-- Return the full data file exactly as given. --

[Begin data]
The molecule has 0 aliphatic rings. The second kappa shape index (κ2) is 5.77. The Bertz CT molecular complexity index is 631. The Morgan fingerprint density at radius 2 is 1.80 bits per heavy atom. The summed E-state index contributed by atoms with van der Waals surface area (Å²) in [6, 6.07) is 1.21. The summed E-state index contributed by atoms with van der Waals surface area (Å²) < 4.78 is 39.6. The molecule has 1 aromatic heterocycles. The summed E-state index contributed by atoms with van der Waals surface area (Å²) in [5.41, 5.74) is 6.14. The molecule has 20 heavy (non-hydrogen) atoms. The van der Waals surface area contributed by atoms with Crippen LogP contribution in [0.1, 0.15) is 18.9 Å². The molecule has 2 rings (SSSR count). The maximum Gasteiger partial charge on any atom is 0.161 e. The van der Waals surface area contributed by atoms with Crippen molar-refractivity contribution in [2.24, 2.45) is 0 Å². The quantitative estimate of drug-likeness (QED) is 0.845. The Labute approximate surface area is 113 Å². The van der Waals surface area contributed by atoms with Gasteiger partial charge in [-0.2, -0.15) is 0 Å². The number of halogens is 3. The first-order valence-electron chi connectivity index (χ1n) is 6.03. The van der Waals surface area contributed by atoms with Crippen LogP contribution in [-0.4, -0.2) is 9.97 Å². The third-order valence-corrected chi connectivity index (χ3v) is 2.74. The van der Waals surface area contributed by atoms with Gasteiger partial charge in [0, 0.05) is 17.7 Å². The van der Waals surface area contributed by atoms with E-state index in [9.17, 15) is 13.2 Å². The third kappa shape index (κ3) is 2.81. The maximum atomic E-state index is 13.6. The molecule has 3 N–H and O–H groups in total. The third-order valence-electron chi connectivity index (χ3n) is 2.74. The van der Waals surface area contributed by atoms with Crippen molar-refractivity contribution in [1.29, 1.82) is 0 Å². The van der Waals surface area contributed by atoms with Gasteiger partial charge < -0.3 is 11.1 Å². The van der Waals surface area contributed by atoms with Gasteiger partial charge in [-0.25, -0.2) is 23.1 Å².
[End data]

The molecule has 0 aliphatic rings. The second kappa shape index (κ2) is 5.77. The Bertz CT molecular complexity index is 631. The Morgan fingerprint density at radius 2 is 1.80 bits per heavy atom. The summed E-state index contributed by atoms with van der Waals surface area (Å²) in [6, 6.07) is 1.21. The summed E-state index contributed by atoms with van der Waals surface area (Å²) < 4.78 is 39.6. The molecule has 1 aromatic heterocycles. The summed E-state index contributed by atoms with van der Waals surface area (Å²) in [5.41, 5.74) is 6.14. The molecule has 20 heavy (non-hydrogen) atoms. The van der Waals surface area contributed by atoms with Crippen LogP contribution in [0.1, 0.15) is 18.9 Å². The molecule has 2 rings (SSSR count). The maximum Gasteiger partial charge on any atom is 0.161 e. The van der Waals surface area contributed by atoms with Crippen molar-refractivity contribution in [2.24, 2.45) is 0 Å². The quantitative estimate of drug-likeness (QED) is 0.845. The Labute approximate surface area is 113 Å². The van der Waals surface area contributed by atoms with Gasteiger partial charge in [-0.2, -0.15) is 0 Å². The number of halogens is 3. The first-order valence-electron chi connectivity index (χ1n) is 6.03. The van der Waals surface area contributed by atoms with Crippen LogP contribution in [-0.4, -0.2) is 9.97 Å². The third-order valence-corrected chi connectivity index (χ3v) is 2.74. The van der Waals surface area contributed by atoms with Gasteiger partial charge in [0, 0.05) is 17.7 Å². The van der Waals surface area contributed by atoms with E-state index in [9.17, 15) is 13.2 Å². The third kappa shape index (κ3) is 2.81. The maximum atomic E-state index is 13.6. The molecule has 3 N–H and O–H groups in total. The third-order valence-electron chi connectivity index (χ3n) is 2.74. The van der Waals surface area contributed by atoms with Crippen molar-refractivity contribution in [1.29, 1.82) is 0 Å². The van der Waals surface area contributed by atoms with Gasteiger partial charge < -0.3 is 11.1 Å². The van der Waals surface area contributed by atoms with Gasteiger partial charge in [-0.25, -0.2) is 23.1 Å².